Air Transport: At BoleInternational Airport Cargo terminal has been constructed for storage of fastperishable agricultural products. Airports at 7 different locations have beenbuilt and some are still on going, and the number of passengers and amount ofcargo, the number of passengers increased from 1.55 million in 2004/05 to 3.128million in 2009/10 and cargo amount, in ton kilometers, increased from 1.42billion in 2004/05 to 2.84 billion in 2009/10.

Urban Development:  During the PASDEP it was planned to construct396,000 new houses; establish 10,000 small enterprises; and, create jobopportunities for 200,000 urban city dwellers, it was able to achieve at theend of 2009/10 in all regions and city administration to build 213,000 houses;establish 4,306 small construction enterprises; and, 176,000 permanent andtemporary jobs were created. Among the total constructed houses 72,000 housesare passed to the beneficiaries and hence 931 million birr[2]has been raised as pre-payment.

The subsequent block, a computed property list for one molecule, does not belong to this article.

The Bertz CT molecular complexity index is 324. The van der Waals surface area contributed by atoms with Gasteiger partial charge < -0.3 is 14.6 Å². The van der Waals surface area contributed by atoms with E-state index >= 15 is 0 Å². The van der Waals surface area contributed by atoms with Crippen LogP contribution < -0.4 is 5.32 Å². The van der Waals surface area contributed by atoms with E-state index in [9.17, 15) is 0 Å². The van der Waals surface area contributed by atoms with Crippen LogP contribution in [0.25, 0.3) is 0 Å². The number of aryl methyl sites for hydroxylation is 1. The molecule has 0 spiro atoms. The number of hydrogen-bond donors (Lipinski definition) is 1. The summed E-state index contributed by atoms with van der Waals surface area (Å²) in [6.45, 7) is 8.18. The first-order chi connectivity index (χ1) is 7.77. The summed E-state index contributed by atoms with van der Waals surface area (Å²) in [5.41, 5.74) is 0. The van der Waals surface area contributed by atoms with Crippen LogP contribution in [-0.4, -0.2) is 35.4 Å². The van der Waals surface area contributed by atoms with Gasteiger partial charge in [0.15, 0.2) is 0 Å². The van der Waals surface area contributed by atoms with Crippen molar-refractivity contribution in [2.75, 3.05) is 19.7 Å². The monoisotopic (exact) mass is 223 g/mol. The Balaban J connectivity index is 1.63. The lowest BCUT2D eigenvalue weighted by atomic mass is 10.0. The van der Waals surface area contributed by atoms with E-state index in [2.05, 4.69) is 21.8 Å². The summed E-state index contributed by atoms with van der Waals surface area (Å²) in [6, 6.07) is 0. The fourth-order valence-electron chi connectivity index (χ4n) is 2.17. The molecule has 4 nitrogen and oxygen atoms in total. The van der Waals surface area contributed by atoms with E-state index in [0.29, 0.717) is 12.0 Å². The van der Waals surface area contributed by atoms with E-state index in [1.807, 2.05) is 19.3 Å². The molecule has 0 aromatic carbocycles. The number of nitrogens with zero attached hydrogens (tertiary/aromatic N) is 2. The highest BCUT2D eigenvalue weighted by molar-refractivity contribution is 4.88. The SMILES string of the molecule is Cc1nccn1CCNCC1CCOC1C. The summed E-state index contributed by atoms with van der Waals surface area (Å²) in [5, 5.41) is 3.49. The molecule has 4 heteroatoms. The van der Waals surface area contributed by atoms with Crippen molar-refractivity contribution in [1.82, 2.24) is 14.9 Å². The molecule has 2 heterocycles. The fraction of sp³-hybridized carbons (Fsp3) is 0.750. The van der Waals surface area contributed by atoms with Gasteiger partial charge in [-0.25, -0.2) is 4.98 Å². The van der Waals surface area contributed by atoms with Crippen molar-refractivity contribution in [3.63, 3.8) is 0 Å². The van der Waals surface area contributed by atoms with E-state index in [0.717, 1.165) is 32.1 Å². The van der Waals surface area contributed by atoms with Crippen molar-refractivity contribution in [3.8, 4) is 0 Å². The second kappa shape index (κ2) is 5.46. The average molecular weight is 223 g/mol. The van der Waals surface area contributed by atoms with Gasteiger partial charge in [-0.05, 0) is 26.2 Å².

Education: GrossEnrolment Rate for grades 1-8 increased from 79.8% in 2004/05 to 94.2% in2009/10; Primary Net Enrolment rate also increased from 68.5% in 2004/05 to86.5% in 2009/10. The disparity among male and female students GER narrowedfrom 0.75:1 in 2004/05 to 0.93:1 in 2009/10.Regarding Secondary SchoolEducation (Grade 9-12): in 2004/05 there were 706 secondary schools and thisincreased to 1,202 in 2009/10. In 2004/05 the GER for Secondary school (9-10)was 27.3% and it increased to 38.1% in 2009/10. The Net Enrolment Rate forSecondary School (9-10) increased from 11.8% in 2004/05 to 12.6% in 2009/10.Besides, with regard to Higher Education: in 2004/05 the number of undergraduate students in Public Universitieswas 78,232 and it increased to 185,788 in 2009/10. The share of undergraduatefemale students in the public universities increased from 24% in 2004/05 to 29%in 2009/10.